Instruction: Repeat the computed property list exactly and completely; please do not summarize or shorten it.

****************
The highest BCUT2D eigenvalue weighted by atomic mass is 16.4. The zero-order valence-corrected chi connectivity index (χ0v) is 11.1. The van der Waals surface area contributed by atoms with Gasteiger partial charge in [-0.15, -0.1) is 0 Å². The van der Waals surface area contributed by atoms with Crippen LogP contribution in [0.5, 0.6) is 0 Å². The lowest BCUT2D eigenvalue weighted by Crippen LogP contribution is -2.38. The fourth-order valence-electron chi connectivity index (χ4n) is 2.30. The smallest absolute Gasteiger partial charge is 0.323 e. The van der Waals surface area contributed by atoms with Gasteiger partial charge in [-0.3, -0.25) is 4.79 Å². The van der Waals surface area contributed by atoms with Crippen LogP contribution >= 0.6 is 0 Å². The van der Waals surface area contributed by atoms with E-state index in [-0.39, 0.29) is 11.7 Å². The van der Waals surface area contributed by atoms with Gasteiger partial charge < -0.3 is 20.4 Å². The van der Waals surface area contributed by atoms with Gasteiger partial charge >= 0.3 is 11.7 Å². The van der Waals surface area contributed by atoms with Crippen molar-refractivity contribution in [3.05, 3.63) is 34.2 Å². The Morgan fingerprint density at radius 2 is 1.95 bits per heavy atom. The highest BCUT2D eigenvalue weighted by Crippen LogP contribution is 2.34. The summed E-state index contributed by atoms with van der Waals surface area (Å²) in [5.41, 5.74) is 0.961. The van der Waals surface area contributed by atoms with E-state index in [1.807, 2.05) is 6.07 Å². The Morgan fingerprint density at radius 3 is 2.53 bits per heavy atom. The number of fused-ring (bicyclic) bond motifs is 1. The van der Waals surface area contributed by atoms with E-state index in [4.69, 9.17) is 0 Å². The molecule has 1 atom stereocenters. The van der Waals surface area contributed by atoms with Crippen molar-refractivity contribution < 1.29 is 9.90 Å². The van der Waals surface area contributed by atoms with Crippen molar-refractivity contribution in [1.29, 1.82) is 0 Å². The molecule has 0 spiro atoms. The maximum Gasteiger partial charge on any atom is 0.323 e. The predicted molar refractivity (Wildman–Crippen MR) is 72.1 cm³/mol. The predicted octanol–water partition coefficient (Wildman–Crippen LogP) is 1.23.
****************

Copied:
The highest BCUT2D eigenvalue weighted by atomic mass is 16.4. The zero-order valence-corrected chi connectivity index (χ0v) is 11.1. The van der Waals surface area contributed by atoms with Gasteiger partial charge in [-0.15, -0.1) is 0 Å². The van der Waals surface area contributed by atoms with Crippen LogP contribution in [0.5, 0.6) is 0 Å². The lowest BCUT2D eigenvalue weighted by Crippen LogP contribution is -2.38. The fourth-order valence-electron chi connectivity index (χ4n) is 2.30. The smallest absolute Gasteiger partial charge is 0.323 e. The van der Waals surface area contributed by atoms with Gasteiger partial charge in [-0.3, -0.25) is 4.79 Å². The van der Waals surface area contributed by atoms with Crippen LogP contribution >= 0.6 is 0 Å². The van der Waals surface area contributed by atoms with E-state index in [-0.39, 0.29) is 11.7 Å². The van der Waals surface area contributed by atoms with Gasteiger partial charge < -0.3 is 20.4 Å². The van der Waals surface area contributed by atoms with Gasteiger partial charge >= 0.3 is 11.7 Å². The van der Waals surface area contributed by atoms with Crippen molar-refractivity contribution in [3.05, 3.63) is 34.2 Å². The Morgan fingerprint density at radius 2 is 1.95 bits per heavy atom. The highest BCUT2D eigenvalue weighted by Crippen LogP contribution is 2.34. The summed E-state index contributed by atoms with van der Waals surface area (Å²) in [5.41, 5.74) is 0.961. The van der Waals surface area contributed by atoms with E-state index in [1.807, 2.05) is 6.07 Å². The Morgan fingerprint density at radius 3 is 2.53 bits per heavy atom. The number of fused-ring (bicyclic) bond motifs is 1. The van der Waals surface area contributed by atoms with E-state index in [4.69, 9.17) is 0 Å². The molecule has 1 atom stereocenters. The van der Waals surface area contributed by atoms with Crippen molar-refractivity contribution < 1.29 is 9.90 Å². The van der Waals surface area contributed by atoms with Crippen molar-refractivity contribution in [1.29, 1.82) is 0 Å². The molecule has 0 spiro atoms. The maximum Gasteiger partial charge on any atom is 0.323 e. The predicted molar refractivity (Wildman–Crippen MR) is 72.1 cm³/mol. The predicted octanol–water partition coefficient (Wildman–Crippen LogP) is 1.23.